The Gianforte family moved to Montana in 1995 from New Jersey after selling Brightwork to McAfee for $10 million in 1994. According to Dunham, Gianforte supported Petra because of the school’s classical Christian approach to education.
Dunham says that despite his position as chairman of the board and his large donations to the school, Gianforte did not have extraordinary authority in decision-making at the school.
“Greg is an influential person, but he had no more influence in the process of things than any other board member,” Dunham says. “Even though he was the chair of the board, they were all equals.
Dunham also says the idea he as headmaster had unlimited access to Gianforte’s money is false. Gianforte was “fierce” on setting budgets, according to Dunham.
“People would think that I had a safe in my office and anytime I needed a couple $10,000, or something like that I would just reach in because Greg put that there,” Dunham says. “That wasn’t the case.”
Over the past twenty years, Petra’s curriculum and staff have fostered a quality of education commensurate with the way education “used to be,” Dunham says. By this the former headmaster means to say that young students are reading the “greatest works of Western civilization” in a way that doesn’t simply inform, but shapes, them as people.
“It’s not about just teaching subjects and books and concepts, it’s real human formation,” Dunham says. “And that used to be what American education was built on, that used to be the bedrock, our presidents, our first presidents… you know, that classical education.”
Part of classical Christian education includes teaching students about Christian moral formation with “Jesus as the ultimate example.”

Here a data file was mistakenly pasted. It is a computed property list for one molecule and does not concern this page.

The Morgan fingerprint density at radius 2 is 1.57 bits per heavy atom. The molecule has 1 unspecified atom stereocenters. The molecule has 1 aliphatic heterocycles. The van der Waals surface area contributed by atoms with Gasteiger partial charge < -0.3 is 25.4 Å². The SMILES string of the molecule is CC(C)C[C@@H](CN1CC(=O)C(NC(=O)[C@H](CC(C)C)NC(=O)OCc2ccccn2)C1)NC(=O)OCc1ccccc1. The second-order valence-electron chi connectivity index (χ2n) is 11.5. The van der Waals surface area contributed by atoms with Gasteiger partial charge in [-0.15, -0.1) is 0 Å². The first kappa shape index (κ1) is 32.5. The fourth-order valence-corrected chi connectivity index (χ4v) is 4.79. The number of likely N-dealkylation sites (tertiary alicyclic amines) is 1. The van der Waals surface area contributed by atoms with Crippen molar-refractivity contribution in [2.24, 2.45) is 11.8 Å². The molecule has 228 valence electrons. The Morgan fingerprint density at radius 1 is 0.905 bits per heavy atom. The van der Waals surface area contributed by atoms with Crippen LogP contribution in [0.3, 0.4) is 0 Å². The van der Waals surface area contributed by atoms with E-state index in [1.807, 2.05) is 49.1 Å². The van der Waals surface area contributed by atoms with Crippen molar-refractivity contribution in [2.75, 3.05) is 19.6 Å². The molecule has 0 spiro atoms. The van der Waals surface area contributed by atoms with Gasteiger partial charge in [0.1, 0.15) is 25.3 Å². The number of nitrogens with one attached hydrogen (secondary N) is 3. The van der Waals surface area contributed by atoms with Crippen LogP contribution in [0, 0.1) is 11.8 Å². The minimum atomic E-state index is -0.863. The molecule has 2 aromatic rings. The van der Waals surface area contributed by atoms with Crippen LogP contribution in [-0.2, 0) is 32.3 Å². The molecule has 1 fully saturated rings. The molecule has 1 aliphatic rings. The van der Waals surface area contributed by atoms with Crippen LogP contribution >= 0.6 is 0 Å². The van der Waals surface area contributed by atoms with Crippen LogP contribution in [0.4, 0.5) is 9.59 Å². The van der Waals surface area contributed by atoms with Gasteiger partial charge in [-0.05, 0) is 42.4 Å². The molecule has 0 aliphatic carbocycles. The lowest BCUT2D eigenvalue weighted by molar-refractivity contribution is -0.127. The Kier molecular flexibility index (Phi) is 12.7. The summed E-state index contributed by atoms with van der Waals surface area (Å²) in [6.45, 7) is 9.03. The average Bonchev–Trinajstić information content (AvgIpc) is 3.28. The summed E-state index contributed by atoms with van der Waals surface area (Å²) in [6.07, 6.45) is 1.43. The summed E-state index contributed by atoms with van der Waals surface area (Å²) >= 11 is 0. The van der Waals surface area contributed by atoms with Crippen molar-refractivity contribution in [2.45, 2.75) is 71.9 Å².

“For us, we were just looking for students who were willing to work, and to embrace the challenge that our curriculum offered, and that families would be supportive of seeing that happen,” says Dunham
With open enrollment, Petra does not require a family to be Christian to enroll their child, Dunham says, nor is Petra one-denominational. The former headmaster says that 30 different churches are represented at the school, and that some families identify as agnostic and simply see the value of the education Petra has to offer.
“I always used to tell parents that we don’t, we don’t provide an education, we’re looking for students who want to earn an education, and that they are making it their own,” Dunham says.
While students have to be accepted into Petra, the idea that Petra is overly competitive in terms of admission isn’t true, Dunham says.
“I think it’s important [to know] that it wasn’t just the smartest students or the best students,” Dunham says. “These were by and large, a lot of average kids.”
The Student Academic Experience
The Petra community is tightly knit and produces fewer than a dozen graduates each year. Sadee Drunkenmiller started her education at Petra in middle school after being homeschooled for her early education. A 2014 graduate in a class of five, she and Rachel Gianforte filled two class seats.